Like his other paper I looked at, this is an arxiv version, so not sure how different it is from the journal version.

This paper is a much longer paper than the other one, and seems to be more of a survey, which is good for my purposes at the moment.

- Focus on study of networks has changed recently, as networks of interest have exploded in size
- Paper is concerned with examining networks from many perspectives – biology, social dynamics, www
- Lists recommended books on the subject
- Power law in many natural networks
- Mentions random graphs of Erdos and Renyi, and that many real-world graphs do not have the properties that arise in the model they proposed
- Geodesic distance is shortest path distance
- A harmonic mean is the reciprocal (1/x) average value of reciprocal values. This has the benefit of making infinite values zero. This is useful because when computing average path length for a graph if there are two points that can’t be connected the entire average becomes infitine
- The “small world effect” that most items can get from source to destination quickly is a natural property of graphs, because the number of reachable vertices generally grows with path length from the source
- <On the other hand, you can’t do blind search this way because of the exponential blowup, so pruning is critical>

- This effect has taken a more exact definition recently, with it commonly being formally described as a network where average path length increases logarithmically (or slower) in the number of nodes, for a network of fixed mean degree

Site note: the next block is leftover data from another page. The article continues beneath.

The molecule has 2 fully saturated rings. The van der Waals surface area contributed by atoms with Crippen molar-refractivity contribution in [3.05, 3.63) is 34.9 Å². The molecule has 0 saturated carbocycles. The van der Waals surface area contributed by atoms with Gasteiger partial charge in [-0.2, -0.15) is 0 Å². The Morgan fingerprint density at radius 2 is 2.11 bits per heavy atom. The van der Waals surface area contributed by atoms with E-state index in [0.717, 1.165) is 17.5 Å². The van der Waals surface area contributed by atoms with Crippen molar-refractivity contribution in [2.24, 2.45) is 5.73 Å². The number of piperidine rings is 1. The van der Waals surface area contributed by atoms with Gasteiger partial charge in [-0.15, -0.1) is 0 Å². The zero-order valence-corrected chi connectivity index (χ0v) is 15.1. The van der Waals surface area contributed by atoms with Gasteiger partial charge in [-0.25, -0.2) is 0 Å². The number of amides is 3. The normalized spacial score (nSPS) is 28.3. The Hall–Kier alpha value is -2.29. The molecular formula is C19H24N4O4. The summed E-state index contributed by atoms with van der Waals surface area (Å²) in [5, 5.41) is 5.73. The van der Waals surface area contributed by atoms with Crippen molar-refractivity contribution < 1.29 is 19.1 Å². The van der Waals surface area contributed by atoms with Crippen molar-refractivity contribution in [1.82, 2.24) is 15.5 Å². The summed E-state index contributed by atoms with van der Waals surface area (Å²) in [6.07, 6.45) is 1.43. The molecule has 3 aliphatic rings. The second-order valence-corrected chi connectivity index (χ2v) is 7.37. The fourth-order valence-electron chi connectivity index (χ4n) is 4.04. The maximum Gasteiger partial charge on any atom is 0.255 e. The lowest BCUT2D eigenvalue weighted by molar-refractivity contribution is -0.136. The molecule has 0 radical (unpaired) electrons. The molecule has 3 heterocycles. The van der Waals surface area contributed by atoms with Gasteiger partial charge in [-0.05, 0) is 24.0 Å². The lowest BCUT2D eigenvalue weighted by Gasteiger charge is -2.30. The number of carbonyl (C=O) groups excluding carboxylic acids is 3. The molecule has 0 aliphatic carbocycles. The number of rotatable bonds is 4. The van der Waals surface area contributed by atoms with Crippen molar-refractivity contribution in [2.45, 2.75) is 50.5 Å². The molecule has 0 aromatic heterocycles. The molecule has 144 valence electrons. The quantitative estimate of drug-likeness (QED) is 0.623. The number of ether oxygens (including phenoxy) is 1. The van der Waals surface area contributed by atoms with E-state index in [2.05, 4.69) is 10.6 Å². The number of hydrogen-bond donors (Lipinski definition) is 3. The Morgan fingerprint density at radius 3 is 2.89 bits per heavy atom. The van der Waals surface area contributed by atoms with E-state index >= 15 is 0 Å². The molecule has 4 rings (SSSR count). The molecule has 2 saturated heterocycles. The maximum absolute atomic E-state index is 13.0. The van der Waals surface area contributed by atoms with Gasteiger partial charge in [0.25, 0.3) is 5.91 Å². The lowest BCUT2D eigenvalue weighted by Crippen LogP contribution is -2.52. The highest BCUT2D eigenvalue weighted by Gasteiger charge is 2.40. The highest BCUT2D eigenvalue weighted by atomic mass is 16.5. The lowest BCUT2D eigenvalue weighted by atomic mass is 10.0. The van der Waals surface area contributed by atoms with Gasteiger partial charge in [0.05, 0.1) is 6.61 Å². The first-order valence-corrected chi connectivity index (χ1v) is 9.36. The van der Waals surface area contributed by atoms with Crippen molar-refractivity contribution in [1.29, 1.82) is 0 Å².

- This property has been shown for many types of networks (many citations)

- Idea of transitivity (which was the focus of Granovetter’s paper), where if A and B are friends, and A and C are friends, there is an increased likelihood that B and C are friends
- There is a measure of the proportion of transitive connections (A+B, B+C, A+C), some graphs have a property that as they grow large this probability asymptotes to some nonzero value, but others (such as completely random networks) don’t have this property and approach 0
- Another common descriptive measure of graphs are the distribution over degree for each node. Due to large skew that commonly arise in natural graphs, it is often hard to measure this number from sampling uniformly, because a very small number of nodes will drastically alter the mean
- <The median is probably more easy to measure accurately then?>
- Propose a binning scheme that has variable width bins so items are expected to fall into each bin at equal rate
- Or doing CDFs wrt degree being greater than a value

- Power laws and exponential distributions are “particularly easy to spot experimentally.”
- Graphs with power-law degree distributions are called “scale-free networks”
- <Not sure what is “scale free” about them though, the paper says the degree distributions are scale-free. Does that just mean that the histogram of degrees doesn’t characteristically change as the graph grows?>
- <Wikipedia says these networks are robust to failure – removing a node often has a number of well-connected backup nodes>

- Moves on to discussion of maximum degree, and likelihood that a graph has a particular max degree
- A good approximation of the expected value of maximum degree is the modal value <of the degree?>
- Briefly mentions Markov graphs <which seem different from Markov chains?>
- In small world networks, topology corresponds to some feature, and then there are usually a few occasional long distance hops
- For example social networks are often clumped around where you grew up, but you might know some far away people from college, work, etc
- The most commonly studied topology is the 1-d ring formation, that is then perturbed in some way, so graphs can range between a ring to a pure random graph depending on perturbation

- <Stopping here, may come back to this work later. A nice survey, but part of the focus seems on topics not so relevant at the moment.>